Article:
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    Here another quotation from Wikipedia which underscores the small uptick after Illyrians and Thracians proper being conquered, which I speculated was the "Dacian expansion":

    Around 150 BC, La Tčne material disappears from the area. This coincides with the ancient writings which mention the rise of Dacian authority. It ended the Celtic domination, and it is possible that Celts were driven out of Dacia. Alternatively, some scholars have proposed that the Transylvanian Celts remained, but merged into the local culture and thus ceased to be distinctive.[151][155]

    Archaeological discoveries in the settlements and fortifications of the Dacians in the period of their kingdoms (1st century BC and 1st century AD) included imported Celtic vessels and others made by Dacian potters imitating Celtic prototypes, showing that relations between the Dacians and the Celts from the regions north and west of Dacia continued.[156] In present-day Slovakia, archaeology has revealed evidence for mixed Celtic-Dacian populations in the Nitra and Hron river basins.[157]

    After the Dacians subdued the Celtic tribes, the remaining Cotini stayed in the mountains of Central Slovakia, where they took up mining and metalworking. Together with the original domestic population, they created the Puchov culture that spread into central and northern Slovakia, including Spis, and penetrated northeastern Moravia and southern Poland. Along the Bodrog River in Zemplin they created Celtic-Dacian settlements which were known for the production of painted ceramics.
    https://en.wikipedia.org/wiki/Dacians#Language

    So shortly before the Roman conquest, Dacians were on the move and expanded Westward, into Celtic controlled territories and other areas. Therefore, even the La Tene limited spread of E-V13, the late one, can be in part related to a growing Dacian influence on the Celtic world. What this also shows, this Wiki article, just like most sources I have read, is how closely related the Celtic and Dacian people in Pannonia became. Many Dacians started with Lateinisation with very little to no actual Celtic presence and being later assimilated or lived rather side by side with Celts later.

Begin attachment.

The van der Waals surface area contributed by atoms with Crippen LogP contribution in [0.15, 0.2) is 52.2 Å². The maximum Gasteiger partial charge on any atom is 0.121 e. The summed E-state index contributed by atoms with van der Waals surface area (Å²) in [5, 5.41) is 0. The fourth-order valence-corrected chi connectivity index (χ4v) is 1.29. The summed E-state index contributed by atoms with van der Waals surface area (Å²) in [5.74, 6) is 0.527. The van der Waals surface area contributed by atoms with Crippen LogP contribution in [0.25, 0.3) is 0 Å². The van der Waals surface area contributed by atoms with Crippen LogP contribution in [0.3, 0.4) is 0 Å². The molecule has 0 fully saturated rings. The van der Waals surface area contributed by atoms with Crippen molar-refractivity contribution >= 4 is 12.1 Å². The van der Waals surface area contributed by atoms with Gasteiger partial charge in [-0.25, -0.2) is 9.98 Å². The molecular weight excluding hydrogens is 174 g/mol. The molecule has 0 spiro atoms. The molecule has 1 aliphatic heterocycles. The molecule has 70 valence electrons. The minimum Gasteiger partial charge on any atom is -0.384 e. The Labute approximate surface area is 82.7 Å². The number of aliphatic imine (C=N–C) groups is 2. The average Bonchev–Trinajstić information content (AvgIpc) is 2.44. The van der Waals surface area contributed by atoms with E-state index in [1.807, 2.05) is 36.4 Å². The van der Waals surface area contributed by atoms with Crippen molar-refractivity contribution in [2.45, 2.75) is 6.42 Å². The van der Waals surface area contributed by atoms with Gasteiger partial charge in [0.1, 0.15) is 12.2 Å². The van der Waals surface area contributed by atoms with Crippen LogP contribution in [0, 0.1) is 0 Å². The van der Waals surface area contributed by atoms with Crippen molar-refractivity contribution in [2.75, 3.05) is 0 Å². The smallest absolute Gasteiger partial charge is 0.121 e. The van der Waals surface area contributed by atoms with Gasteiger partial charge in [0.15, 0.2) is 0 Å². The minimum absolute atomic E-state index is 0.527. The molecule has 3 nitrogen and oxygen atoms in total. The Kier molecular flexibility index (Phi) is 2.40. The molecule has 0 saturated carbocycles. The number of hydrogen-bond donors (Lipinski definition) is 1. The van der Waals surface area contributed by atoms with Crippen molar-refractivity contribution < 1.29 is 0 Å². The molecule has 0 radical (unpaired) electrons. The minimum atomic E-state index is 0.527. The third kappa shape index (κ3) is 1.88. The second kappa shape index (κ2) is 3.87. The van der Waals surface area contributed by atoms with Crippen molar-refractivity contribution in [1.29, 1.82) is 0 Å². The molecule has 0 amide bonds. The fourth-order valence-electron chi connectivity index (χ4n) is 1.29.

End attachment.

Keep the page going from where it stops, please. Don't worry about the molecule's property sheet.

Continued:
The Puchov or Puchauer culture of mixed character was a neighbour of the Sarmatian-Dacian mixed groups and the presumably Costobocci Dacians of the Lipitsa culture.

    Here some maps, to put things into context for the later Roman era:

    https://i.pinimg.com/564x/8e/82/7b/8...70a8101ccf.jpg

    As one can see, the "Free Dacians" were still a force to be reckoned with, by that time, before the Germanic and later migrations.


    https://upload.wikimedia.org/wikiped...y_Shchukin.png

    Its also easy to explain, if looking at those maps, how some minority E-V13 lineages could end up fairly early in some Slavic tribes which might have directly bordered the Dacians and began to expand, again as a minority lineage, with the R-Z280 + I2a-din block. Also note the Puchov/Puchauer culture, especially in the area between the Danube bent and Tisza river.

    Before the Roman attack, both sides of the Tisza river became Dacian, largely, because of this Dacian expansion shortly before the Roman campaigns started to destroy the base of the Dacian kingdoms.

    The Puchauer-Zemplin culture also explains why we might find many R-U152/R-L2 (Celtic) beside E-V13 (Dacian) in that area, intermixed with incoming Sarmatians in the Roman and shortly after eras. Will be also interesting to see whether the sampled Gepids show some E-V13. In the Maslomecz Gothic group with obvious Dacian and Sarmatian influences, we still have the classical "cremation bias problem".
    Last edited by Riverman; 05-25-2022 at 11:52 PM.

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    Quote Originally Posted by Riverman View Post
    Before the Roman attack, both sides of the Tisza river became Dacian, largely, because of this Dacian expansion shortly before the Roman campaigns started to destroy the base of the Dacian kingdoms.

    The Puchauer-Zemplin culture also explains why we might find many R-U152/R-L2 (Celtic) beside E-V13 (Dacian) in that area, intermixed with incoming Sarmatians in the Roman and shortly after eras. Will be also interesting to see whether the sampled Gepids show some E-V13. In the Maslomecz Gothic group with obvious Dacian and Sarmatian influences, we still have the classical "cremation bias problem".
    There is no "cremation bias problem". There are plenty of sites with plenty of samples. Where E-V13 isn't being found, this happens because E-V13 wasn't there.

    "Dacian expansion" can't be used to explain the existence of samples in early medieval Tisza from a very different era. In general, the autosomal ancestry of these samples points to areas much more southern than Hungary. It's not a coincidence that in one of the studies in just 3 E-V13 samples, one was the southernmost individual of the entire study with an almost Sicilian-like profile. More importantly, there aren't any samples from Dacia (yet), hence we know nothing about Dacia itself.